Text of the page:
Sometimes three of the hardest words to say. Sometimes said too easily. Some people say it often. Some hardly at all. But of the approximately 16 000 words the average person says a day, it’s these three that are the most important. And they only gain meaning when they are congruent with our actions.


Our children, and all the people we value in our lives, need to hear and feel these words,

Every…. Single…. Day.

I love you…. three words that build foundations, build a sense of safety, a sense of trust. Three words that heal, that connect. Three words that cross all boundaries, that root us, that pull us together. Three words that warm our souls, that give us a sense of belonging, a sense of purpose. These three words are inseparable from our actions. All our verbal and nonverbal communication gives our children one of two messages- you are loved, or, there are things in you which are not lovable. The seemingly unlovable parts of our children are all too often reflections of our own souls.
My father had a hard childhood, and it resulted in him being a hard man. Although he loved his children in his own way, those three words very rarely passed his lips. I love you. Even during my University years, I recall every telephone conversation I had with him, would end with me purposefully accentuating those three words to him- ‘I LOVE YOU, Dad’, and each time, I would wait, hoping and longing like a little child, desperate to hear him say them back. But he never did.

Parents, your children need to hear these words every day: I love you. No matter how foully your child may have behaved, how many doors your teenager may have slammed in your face, how many ‘I hate you’s’ may have been hurled your way, how many tantrums you may have endured or the exhaustion you may feel from just being a parent and getting to the end of the day- say it! In fact it is at these times when our children most need to hear the words.

I love you.

My Christian will tell me with deep sincerity numerous times a day, “Mommy, I love you”. Those words delight my soul each time I hear them. Rachel, on the other hand, is not quite as liberal in expressing these three precious words, and when she does, my heart clutches onto them. Whether they tell us or not, whether they’re being angelic or demonic, whether they are towing the line or tying us up with it, our children need to hear it. I LOVE YOU.

And they need to know our love is unconditional. I often tell Rachel and Christian, it doesn’t matter how naughty you are or how much you may disappoint me, no matter what you do, I will always always love you and nothing will change that. I may not approve of your actions, but my love will never change. Numerous times, following a ‘time-out-reflect-upon-it’ session, Christian will say to me, ‘Mom, it doesn’t matter what I do, you will always love me’. ‘Yes’ I respond, ‘I will always always love you’.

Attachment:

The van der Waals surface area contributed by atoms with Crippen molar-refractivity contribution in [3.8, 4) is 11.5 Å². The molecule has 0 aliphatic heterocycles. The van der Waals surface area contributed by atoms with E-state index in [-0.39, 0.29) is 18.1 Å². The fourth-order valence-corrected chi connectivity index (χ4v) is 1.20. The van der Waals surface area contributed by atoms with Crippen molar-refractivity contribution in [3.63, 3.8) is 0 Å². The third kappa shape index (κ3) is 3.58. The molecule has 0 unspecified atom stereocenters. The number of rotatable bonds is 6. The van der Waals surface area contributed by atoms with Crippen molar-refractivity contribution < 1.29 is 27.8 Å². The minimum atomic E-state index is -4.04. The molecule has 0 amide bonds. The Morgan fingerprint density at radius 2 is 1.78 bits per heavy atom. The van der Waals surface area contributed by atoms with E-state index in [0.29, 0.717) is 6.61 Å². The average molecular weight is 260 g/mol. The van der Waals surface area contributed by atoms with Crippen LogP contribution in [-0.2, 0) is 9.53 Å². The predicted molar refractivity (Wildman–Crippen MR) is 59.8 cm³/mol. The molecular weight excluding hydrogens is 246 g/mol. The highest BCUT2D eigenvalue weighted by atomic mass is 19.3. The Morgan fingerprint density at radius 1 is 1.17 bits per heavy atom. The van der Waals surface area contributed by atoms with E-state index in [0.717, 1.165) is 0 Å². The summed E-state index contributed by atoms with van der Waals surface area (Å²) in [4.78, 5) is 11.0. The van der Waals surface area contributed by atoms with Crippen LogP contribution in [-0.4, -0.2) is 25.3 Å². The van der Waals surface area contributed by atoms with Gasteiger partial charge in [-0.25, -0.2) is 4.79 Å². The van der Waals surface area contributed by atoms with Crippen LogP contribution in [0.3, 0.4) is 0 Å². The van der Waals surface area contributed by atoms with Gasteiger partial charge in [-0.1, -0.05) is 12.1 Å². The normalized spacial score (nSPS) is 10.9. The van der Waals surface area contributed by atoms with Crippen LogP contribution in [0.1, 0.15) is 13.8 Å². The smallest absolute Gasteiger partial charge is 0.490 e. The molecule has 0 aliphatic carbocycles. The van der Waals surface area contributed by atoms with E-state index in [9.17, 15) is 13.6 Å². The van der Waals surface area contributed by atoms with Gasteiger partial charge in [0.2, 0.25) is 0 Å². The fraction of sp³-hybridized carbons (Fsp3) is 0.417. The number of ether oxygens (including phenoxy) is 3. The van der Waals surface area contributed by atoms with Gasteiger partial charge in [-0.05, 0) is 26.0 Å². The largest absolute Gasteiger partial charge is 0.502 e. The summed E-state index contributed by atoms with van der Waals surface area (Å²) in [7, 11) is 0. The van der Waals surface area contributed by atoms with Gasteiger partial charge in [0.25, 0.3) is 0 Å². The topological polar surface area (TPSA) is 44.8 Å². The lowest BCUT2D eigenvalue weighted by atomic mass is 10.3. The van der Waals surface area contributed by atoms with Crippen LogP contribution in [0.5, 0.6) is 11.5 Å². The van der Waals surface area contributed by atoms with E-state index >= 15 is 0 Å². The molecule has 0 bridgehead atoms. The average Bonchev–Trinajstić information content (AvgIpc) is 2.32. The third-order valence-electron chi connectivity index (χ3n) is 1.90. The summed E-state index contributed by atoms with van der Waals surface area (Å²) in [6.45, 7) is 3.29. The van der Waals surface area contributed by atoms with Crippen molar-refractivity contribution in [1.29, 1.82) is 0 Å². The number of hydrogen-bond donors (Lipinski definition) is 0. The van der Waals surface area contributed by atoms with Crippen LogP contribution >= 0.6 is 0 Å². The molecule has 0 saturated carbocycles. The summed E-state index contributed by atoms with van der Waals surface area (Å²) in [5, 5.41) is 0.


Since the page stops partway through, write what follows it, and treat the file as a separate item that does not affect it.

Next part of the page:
These three words are so powerful, and when cemented with actions, they build a solid and secure foundation for our children, and all our relationships. Our children will disappoint us and let us down (as we will them at times), they will behave in a horrific manner, they will be disrespectful and positively revolting on occasion, but if they know they are loved through it all, they will know they are worthy and valuable human beings who matter in this world. Our love towards our children and our full acceptance of them should never be based on their behaviours. That may seem obvious, but so often, without thinking, we withhold love as a punishment. If we consider our reactions to our children when they may not quite be doing things our way, we may realize that it’s far too easy for the emotional space we are in to impact upon our responses to our children. Does our reaction to their misbehaviour communicate rejection and turning our backs on them, even just for a short while, or are they absolutely aware that no matter what, in a world of turbulent tides, our love remains a constant?

These three words can never be said too often, whether our children are toddlers in playschool or adults who have left home. Say these words now, feel them, mean them with every inch of your being, and tell your children every single day. When you put your head on your pillow each night, ask yourself two questions- Have I told those closest to me that I love them? Have my actions given weight to these words and proved them true?


Make these three words sacred. Say them often. Say them with meaning. Let everything you do and utter both verbally and non-verbally leave no doubt in your children’s minds, and be branded across their hearts: I am loved, and because I am loved unconditionally, I am worthy, I am valuable, and I have a purpose in this world.

I LOVE YOU. Make these the most important words you speak each day.

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